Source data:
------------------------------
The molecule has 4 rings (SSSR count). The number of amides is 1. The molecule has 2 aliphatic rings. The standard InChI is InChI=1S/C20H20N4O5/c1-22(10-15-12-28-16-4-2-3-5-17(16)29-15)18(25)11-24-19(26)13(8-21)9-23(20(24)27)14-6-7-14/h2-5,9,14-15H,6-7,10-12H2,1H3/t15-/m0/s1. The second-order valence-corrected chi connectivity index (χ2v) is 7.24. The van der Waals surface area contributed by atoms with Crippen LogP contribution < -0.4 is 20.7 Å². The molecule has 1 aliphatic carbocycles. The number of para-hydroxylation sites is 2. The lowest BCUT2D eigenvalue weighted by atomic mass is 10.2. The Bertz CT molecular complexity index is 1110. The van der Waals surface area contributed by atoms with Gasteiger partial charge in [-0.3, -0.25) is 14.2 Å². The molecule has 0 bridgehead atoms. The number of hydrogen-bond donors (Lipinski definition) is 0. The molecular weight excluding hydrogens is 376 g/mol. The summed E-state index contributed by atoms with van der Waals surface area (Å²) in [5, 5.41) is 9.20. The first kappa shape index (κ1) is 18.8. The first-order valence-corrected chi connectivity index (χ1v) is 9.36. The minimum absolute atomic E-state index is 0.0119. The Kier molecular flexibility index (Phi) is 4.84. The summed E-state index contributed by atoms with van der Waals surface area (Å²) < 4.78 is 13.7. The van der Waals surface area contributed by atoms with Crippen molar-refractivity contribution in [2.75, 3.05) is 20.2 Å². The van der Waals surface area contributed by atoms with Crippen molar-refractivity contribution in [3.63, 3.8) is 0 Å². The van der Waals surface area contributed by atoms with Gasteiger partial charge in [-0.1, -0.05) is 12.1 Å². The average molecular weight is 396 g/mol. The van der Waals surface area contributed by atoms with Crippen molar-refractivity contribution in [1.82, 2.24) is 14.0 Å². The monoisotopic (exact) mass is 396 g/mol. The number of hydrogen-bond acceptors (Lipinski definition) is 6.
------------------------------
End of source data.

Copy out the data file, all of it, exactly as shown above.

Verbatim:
The molecule has 4 rings (SSSR count). The number of amides is 1. The molecule has 2 aliphatic rings. The standard InChI is InChI=1S/C20H20N4O5/c1-22(10-15-12-28-16-4-2-3-5-17(16)29-15)18(25)11-24-19(26)13(8-21)9-23(20(24)27)14-6-7-14/h2-5,9,14-15H,6-7,10-12H2,1H3/t15-/m0/s1. The second-order valence-corrected chi connectivity index (χ2v) is 7.24. The van der Waals surface area contributed by atoms with Crippen LogP contribution < -0.4 is 20.7 Å². The molecule has 1 aliphatic carbocycles. The number of para-hydroxylation sites is 2. The lowest BCUT2D eigenvalue weighted by atomic mass is 10.2. The Bertz CT molecular complexity index is 1110. The van der Waals surface area contributed by atoms with Gasteiger partial charge in [-0.3, -0.25) is 14.2 Å². The molecule has 0 bridgehead atoms. The number of hydrogen-bond donors (Lipinski definition) is 0. The molecular weight excluding hydrogens is 376 g/mol. The summed E-state index contributed by atoms with van der Waals surface area (Å²) in [5, 5.41) is 9.20. The first kappa shape index (κ1) is 18.8. The first-order valence-corrected chi connectivity index (χ1v) is 9.36. The minimum absolute atomic E-state index is 0.0119. The Kier molecular flexibility index (Phi) is 4.84. The summed E-state index contributed by atoms with van der Waals surface area (Å²) < 4.78 is 13.7. The van der Waals surface area contributed by atoms with Crippen molar-refractivity contribution in [2.75, 3.05) is 20.2 Å². The van der Waals surface area contributed by atoms with Crippen molar-refractivity contribution in [3.63, 3.8) is 0 Å². The van der Waals surface area contributed by atoms with Gasteiger partial charge in [-0.1, -0.05) is 12.1 Å². The average molecular weight is 396 g/mol. The van der Waals surface area contributed by atoms with Crippen molar-refractivity contribution in [1.82, 2.24) is 14.0 Å². The monoisotopic (exact) mass is 396 g/mol. The number of hydrogen-bond acceptors (Lipinski definition) is 6.